We can push this biblical-theological blurring further, by looking at the poetic description of cherubs as “the wings of the wind” (Ps 18:10; 2 Sa 22:11), forming a conceptual parallel with Psalm 104:3–4, which then gives us a view where both God’s chariot and his angels are winds, and his ministers flames of fire (cf. He 1:7). Comparing this to 2 Kings 2:11, where we see chariots of fire, and Zechariah 6:1–8, where we see four chariots which are the “four winds of heaven,” makes it look implausibly wooden to draw any sharp distinction between saraphs, cherubs, and angels. Add into the mix that the cherub-angel-chariot God rides is, in Ezekiel 1, conceptually indistinguishable from the throne he rides—for how can one ride both a chariot and a throne simultaneously?—and that the spirit of the cherubs is in the wheels (Hebrew ophanim), which, again correspond to the thrones in Dionysius’ categories. This all makes any effort to separate thrones, saraphs, cherubs, and angels look like a case of the word-concept fallacy. Scripture freely mixes and matches cherubic and other angelic imagery in ways that defy the popular taxonomy, and blurs at least four of the nine categories together.
You could try to salvage the category of angels—that being the lowest of the hierarchy—by saying that places like Psalm 104:3–4 are using the term generically, to refer to any spiritual being, as it must be doing in places like Luke 1:11, where it calls Gabriel an angel. Gabriel in the traditional system is an archangel. But the more often you do this, the less biblical support you have for “lesser angels” as a category at all, and the more tenuous that category becomes—seemingly derived not from scripture, in the end, but from the need to have three types in every choir. But since the first choir already collapsed, why continue with the rest?
Moreover, the example of Gabriel actually collapses archangels into cherub-seraph-thrones as well—for Gabriel himself testifies, “I am Gabriel, that stand in the presence of God” (Lk 1:19). But in the Dionysian taxonomy, it is the only the first choir of angels that stands before God—it is the cherubs, saraphs, and thrones who are in the highest heaven, singing Holy, holy, holy. The third choir, including archangels, is occupied with work on earth.
Thus, the scriptural evidence, while sparse—because God does not care for us to know the sorts of things that Pseudo-Dionysius claimed to know—either outright contradicts, or at best runs strongly against the grain, of the traditional angelic hierarchy. If there are three choirs of angels, they certainly do not seem to be organized in the way tradition has handed down.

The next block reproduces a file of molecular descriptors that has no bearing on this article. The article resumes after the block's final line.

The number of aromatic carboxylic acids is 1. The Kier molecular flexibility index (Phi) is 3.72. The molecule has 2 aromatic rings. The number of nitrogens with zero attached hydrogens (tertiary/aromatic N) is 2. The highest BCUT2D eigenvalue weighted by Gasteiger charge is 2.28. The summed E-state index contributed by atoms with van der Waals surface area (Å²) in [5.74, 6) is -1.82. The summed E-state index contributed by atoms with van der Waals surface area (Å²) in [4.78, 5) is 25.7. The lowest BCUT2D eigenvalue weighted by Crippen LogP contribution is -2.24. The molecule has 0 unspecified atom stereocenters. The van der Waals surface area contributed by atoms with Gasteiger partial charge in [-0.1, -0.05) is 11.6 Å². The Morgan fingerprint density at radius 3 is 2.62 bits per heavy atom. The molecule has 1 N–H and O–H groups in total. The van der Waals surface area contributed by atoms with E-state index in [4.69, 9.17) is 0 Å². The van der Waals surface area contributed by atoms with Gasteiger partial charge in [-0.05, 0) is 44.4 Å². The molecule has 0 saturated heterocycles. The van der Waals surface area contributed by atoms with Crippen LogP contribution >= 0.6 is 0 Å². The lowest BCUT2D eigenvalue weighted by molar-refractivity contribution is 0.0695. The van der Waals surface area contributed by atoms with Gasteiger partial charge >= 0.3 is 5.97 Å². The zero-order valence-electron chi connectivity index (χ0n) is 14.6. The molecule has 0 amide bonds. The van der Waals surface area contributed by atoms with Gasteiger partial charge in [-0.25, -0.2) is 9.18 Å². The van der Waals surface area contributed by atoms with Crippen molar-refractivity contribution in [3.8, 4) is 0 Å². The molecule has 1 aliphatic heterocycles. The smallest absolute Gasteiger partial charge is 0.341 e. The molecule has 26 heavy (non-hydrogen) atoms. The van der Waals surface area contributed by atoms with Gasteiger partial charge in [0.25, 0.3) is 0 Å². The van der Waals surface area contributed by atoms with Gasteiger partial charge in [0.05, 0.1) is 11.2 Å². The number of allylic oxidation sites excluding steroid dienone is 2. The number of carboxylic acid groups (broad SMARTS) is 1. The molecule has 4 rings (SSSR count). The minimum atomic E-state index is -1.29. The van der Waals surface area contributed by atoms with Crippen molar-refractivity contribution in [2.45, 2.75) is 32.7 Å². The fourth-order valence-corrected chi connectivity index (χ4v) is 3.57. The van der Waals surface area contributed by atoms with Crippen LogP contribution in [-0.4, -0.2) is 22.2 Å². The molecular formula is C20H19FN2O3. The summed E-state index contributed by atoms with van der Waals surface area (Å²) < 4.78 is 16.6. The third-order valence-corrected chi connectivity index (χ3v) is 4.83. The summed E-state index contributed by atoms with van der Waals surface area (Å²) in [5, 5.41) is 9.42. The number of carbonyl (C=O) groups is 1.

This is not to deny that scripture itself speaks of thrones, lordships/dominions, principalities/heads, authorities and powers (Col 1:16; Eph 1:21)—nor that these are angelic beings, or that Paul intends them to be distinguishable in some sense. Neither is it to deny that these terms had more specific meanings in the first century milieu than they do today, though I do not think we need assume Paul is importing all such meanings into his own teaching. Again, my purpose here is not to deny any angelic hierarchies. It is to point out that Pseudo-Dionysius, and 1 Enoch before that, are not reliable guides to angelic hierarchies, because they are not grounded in reliable biblical theology. Indeed, originating in the claimed visions of heaven in 1 Enoch, they seem to constitute the fleshly visions that Paul warns the Colossians about:
let no one beguile you of your prize, delighting in humble-mindedness and in religious-devotion to the angels, detailing the things he hath seen, being vainly puffed up by the mind of his flesh. (Col 2:18)
The existence of angelic hierarchies is indisputable, and the existence of a chain of being is certainly compelling. But if we stick closely to scripture, we discover that it is antithetical to the kind of complex system that the Great Tradition delivers. More importantly, if we stick closely to scripture, we avoid the endless speculation that the Holy Spirit repeatedly warns against:
…charge certain men not to teach any other thing [than scripture], nor to give heed to fables and endless genealogies, that cause useless seeking rather than the building up of God that is in faith… if any one be teaching otherwise, and do not consent to sound words—those of our Lord Jesus Christ—and to the teaching according to piety, he is proud, knowing nothing, but doting about debates and word-striving, out of which doth come envy, strife, evil-speakings, evil-surmisings, wranglings of men wholly corrupted in mind, and destitute of the truth, supposing the piety to be gain; depart from such. (1 Ti 4:3)
It seems to me that speculation about angelic choirs is exactly in the category of fables and endless genealogies—making up what we long to know, and then seeking to organize these things we are so ignorant of. Its origin in 1 Enoch certainly fits the bill for the Jewish fables that Paul warns Titus about (1 Ti 1:14). Without a way to reach the facts we desire, these things can never be settled, and so we will never rest from them. So let us not begin. Let us rest rather in what we do have.
Rather than longing to look into the things of angels, let us fix our gaze on the scriptures, and the things they reveal into which those angels long to look (1 Pe 1:12).